Staffordshire Police job cuts 'bring £8m surplus'
Job cuts at Staffordshire Police have created an £8m surplus, the deputy chief constable has said.
The surplus has been created through people leaving the force earlier than expected. Last year it was revealed almost 800 jobs could go by 2015.
The "reshaping the force fund" is made up of £4m savings from last year, with the same predicted for this year.
About half has been earmarked to fund future redundancies. The force faces a budget cut of £38.7m over four years.
Some of the £8m will be spent on improving inefficient buildings and a vehicle recognition system, the police said.
Deputy Chief Constable Douglas Paxton said officers would also have a say where the money is spent.
'Challenging financial landscape'
"We have saved money sooner than we anticipated," said Mr Paxton.
"This is because some people have chosen to leave earlier than they have to.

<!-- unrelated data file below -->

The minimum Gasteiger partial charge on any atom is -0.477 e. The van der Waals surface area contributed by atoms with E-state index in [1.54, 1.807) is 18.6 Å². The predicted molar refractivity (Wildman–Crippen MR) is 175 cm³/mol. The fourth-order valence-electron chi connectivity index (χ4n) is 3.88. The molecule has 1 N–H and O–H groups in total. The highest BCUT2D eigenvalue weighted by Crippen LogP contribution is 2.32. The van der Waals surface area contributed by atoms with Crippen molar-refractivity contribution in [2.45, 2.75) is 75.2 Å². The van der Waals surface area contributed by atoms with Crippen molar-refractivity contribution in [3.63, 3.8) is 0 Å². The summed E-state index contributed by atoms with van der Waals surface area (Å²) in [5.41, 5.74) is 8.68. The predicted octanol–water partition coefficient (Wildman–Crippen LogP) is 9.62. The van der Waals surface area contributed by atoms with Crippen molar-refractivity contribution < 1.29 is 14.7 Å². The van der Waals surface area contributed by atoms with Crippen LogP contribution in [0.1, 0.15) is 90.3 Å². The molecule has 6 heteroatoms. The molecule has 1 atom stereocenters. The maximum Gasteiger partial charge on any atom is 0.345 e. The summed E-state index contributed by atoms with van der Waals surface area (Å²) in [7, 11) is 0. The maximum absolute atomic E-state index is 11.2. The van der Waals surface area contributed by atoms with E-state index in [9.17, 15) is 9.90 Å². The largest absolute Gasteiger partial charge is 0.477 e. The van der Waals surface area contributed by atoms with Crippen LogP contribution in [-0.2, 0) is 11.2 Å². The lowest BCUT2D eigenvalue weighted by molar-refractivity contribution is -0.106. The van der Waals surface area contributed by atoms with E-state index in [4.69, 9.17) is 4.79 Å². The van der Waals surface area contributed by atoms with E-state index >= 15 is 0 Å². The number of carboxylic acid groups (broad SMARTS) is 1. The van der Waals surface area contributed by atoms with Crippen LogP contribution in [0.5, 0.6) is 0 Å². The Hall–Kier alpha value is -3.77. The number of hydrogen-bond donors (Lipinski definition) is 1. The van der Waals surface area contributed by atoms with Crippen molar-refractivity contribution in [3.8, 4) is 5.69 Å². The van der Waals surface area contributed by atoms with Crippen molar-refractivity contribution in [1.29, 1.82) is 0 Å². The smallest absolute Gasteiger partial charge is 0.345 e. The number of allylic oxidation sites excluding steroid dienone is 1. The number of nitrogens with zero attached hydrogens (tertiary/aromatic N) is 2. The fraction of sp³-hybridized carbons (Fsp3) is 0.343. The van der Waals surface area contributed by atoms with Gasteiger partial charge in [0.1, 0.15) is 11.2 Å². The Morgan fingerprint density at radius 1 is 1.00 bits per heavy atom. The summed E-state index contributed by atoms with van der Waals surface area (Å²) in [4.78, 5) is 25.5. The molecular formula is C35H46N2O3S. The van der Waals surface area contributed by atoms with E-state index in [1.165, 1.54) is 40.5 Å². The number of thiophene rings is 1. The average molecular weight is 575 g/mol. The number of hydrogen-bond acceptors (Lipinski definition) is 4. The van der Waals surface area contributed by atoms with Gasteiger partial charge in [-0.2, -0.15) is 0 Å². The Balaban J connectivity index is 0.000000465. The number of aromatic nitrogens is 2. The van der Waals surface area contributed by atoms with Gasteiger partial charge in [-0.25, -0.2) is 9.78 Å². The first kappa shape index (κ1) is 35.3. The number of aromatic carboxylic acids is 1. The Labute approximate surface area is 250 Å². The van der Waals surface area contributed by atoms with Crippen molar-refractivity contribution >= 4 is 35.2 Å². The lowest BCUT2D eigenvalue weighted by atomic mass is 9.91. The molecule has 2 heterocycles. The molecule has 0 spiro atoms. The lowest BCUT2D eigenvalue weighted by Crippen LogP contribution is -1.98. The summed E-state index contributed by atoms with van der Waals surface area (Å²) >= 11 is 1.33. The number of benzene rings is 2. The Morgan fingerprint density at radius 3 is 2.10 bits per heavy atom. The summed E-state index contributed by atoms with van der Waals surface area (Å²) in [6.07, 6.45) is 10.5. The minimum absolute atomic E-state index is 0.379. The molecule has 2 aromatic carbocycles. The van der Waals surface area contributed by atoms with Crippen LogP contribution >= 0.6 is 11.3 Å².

"This certainly doesn't mean all of our difficulties are over but it does create some opportunities over the next couple of years.
"Sadly this does not alter our need to shrink the organisation further in the long run.
"It's not a sum of money that will recur every year, so sadly one of the things we can't do with it is employ staff because that would clearly bring a financial burden every single year.
"This presents us with a real opportunity - in a severely challenging financial landscape - to smooth the passage to a smaller, more streamlined and affordable organisation."
Andy Adams, chairman of the Staffordshire Police Federation, which represents rank and file police officers, said: "We want the money to be spent on frontline policing.
"Anything really that makes it easier for officers to stay out on the street rather than having to return to the office."
Figures supplied to the force by HM Inspectorate of Constabulary last June showed up to 384 police officer jobs could go by 2015, along with 387 civilian staff and 25 community police officers.
It was said the force might also merge some teams with West Midlands Police.
As part of a national policy, officers with more than 30 years' service have been expected to leave.
In October, chief Constable Mike Cunningham said he was encouraging officers to look at alternatives to making arrests.